I'm not sure I can hang my hat on "hopeful". I was in the thick of trying to make change happen in my more than 13 years with the Laboratory Safety Institute
(LSI). But there needs to be a culture shift in how we teach science. Safety has to be an integral part of all science education. I continue the good fight here at the Museum and most of our educators do a great job of infusing safety into their fun science
lessons; I always tell them, you don't know who is in that audience- a teacher, an administrator, a future teacher or just a student that now has the confidence to speak up about the "cool" safety precautions that they saw and now ask why aren't we doing the
same. We aren't perfect by a long shot, but I'm proud of our staff.
There are so many opportunities to infuse safety into our lessons and to encourage risk assessments at all academic levels. After all- Safety is Elementary! There
has to be a way to get this message to a bigger broader audience and shift the culture of "Whoa! That was a close call" to "Wait! What are the precautions?"
I feel we need the help of the cool faces of science like Adam Savage, Steve Spangler, and Steve Nye to make safety a priority, to demonstrate and talk about
the importance of safety. And I think someone here mentioned petitioning YouTube to take down old experiments that only reinforce the "wrong" way to use alcohols in demonstrations.
But I am not hopeful that this lawsuit will make a change. Until I figure out the "magic" to getting this message out I will talk to anyone who will listen about
the pain Alonzo Yanes suffered, the bravery of Priest Rivera to be seen on the news in his bandages warning others about experiments involving the ignition of alcohol vapors and Calais Webber who still hasn't put the whole tragic moment behind her, but fights
the good fight and talks about what happened to her.
| Environmental Health & Safety (EHS) Program Manager
Museum of Science
| Facilities Dept. |
One Science Park |
Boston, MA 02114-1099
From: ACS Division of Chemical Health and Safety <DCHAS-L**At_Symbol_Here**PRINCETON.EDU>
On Behalf Of Neil Edwards
Sent: Tuesday, July 2, 2019 10:13 AM
Subject: Re: [DCHAS-L] Beacon HS student burned in botched chemistry experiment awarded nearly $60M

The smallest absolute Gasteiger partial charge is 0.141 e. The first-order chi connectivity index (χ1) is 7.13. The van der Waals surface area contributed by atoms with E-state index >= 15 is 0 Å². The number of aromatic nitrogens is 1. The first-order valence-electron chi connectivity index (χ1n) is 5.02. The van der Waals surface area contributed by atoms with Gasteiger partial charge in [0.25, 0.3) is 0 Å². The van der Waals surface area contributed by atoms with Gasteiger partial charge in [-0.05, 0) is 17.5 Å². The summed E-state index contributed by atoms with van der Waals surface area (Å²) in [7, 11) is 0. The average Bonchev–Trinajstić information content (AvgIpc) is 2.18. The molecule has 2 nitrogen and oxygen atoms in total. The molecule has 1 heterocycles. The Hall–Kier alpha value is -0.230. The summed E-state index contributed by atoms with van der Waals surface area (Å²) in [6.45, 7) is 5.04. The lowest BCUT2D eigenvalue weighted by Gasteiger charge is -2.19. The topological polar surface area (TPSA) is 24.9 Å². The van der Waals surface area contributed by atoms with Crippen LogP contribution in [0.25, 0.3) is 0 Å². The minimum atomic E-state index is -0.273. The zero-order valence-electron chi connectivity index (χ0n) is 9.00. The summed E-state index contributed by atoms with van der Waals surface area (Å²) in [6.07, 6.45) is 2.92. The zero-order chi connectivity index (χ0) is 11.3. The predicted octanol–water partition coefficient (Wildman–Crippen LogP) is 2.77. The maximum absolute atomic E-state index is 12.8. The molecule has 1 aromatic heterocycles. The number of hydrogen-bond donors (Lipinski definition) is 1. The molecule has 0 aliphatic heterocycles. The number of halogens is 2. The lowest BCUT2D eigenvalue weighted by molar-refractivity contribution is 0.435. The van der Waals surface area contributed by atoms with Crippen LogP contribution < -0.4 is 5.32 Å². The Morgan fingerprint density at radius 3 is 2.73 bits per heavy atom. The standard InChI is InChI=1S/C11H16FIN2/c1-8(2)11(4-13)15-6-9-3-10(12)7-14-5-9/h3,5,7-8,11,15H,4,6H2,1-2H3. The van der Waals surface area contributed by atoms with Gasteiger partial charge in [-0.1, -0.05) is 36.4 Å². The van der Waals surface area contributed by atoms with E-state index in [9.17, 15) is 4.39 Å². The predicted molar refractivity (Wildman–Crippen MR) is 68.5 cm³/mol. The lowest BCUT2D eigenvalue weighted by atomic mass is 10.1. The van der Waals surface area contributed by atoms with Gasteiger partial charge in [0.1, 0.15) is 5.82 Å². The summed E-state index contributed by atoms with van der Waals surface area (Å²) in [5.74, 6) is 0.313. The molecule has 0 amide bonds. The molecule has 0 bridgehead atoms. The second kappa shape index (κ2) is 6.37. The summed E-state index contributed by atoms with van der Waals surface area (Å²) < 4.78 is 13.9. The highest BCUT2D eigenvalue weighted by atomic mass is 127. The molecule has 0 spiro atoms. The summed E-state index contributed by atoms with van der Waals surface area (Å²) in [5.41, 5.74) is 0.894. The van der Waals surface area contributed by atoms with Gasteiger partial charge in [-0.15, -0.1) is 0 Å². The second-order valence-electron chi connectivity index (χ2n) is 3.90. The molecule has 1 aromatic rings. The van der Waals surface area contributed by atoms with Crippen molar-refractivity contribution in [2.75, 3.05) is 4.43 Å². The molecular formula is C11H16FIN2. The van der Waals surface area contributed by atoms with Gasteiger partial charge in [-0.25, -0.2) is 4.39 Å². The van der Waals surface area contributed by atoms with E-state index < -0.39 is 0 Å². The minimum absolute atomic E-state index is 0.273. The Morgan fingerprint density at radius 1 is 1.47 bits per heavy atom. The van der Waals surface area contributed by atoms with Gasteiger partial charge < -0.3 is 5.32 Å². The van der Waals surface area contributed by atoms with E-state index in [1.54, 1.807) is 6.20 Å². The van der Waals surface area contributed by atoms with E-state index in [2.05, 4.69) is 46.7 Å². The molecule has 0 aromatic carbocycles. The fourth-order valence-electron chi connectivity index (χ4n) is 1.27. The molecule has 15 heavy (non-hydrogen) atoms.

Hopefully, this huge jury award and the publicity generated by it will finally bring a decent amount of nationwide publicity to this ongoing problem, maybe enough
to make school boards sit up and take notice of what might happen if they don't properly train and supervise their science teachers.
Adjunct Associate Professor
Department of Chemistry
This email originated from outside of Long Island University. Do not click links or open attachments unless you recognize the sender and know the content is safe.
- LIU Information Technology
Oh they got it right. Blaming the board of Education who should have provided the rules. Once in a while the jury sorts through all the facts and figures it out.
Monona Rossol, M.S., M.F.A., Industrial Hygienist President: Arts, Crafts & Theater Safety, Inc. Safety Officer: Local USA829, IATSE 181 Thompson St., #23 New York, NY 10012 212-777-0062actsnyc**At_Symbol_Here**cs.com www.artscraftstheatersafety..org
From: Samuella Beth Sigmann <sigmannsb**At_Symbol_Here**APPSTATE.EDU
To: DCHAS-L <DCHAS-L**At_Symbol_Here**PRINCETON.EDU
Sent: Mon, Jul 1, 2019 04:00 PM
Subject: [DCHAS-L] Beacon HS student burned in botched chemistry experiment awarded nearly $60M
We, the willing, led by the unknowing, are doing the impossible for the ungrateful. We have done so much, for so long, with so little, we are now qualified to do everything with nothing.
Teresa Arnold paraphrased from Konstantin Josef Jire=C4=8Dek (1854 - 1918)
Samuella B. Sigmann, MS, NRCC-CHO
Senior Lecturer/Safety Committee Chair/Director of Stockroom
Appalachian State University
525 Rivers Street
Boone, NC 28608
Phone: 828 262 2755
Fax: 828 262 6558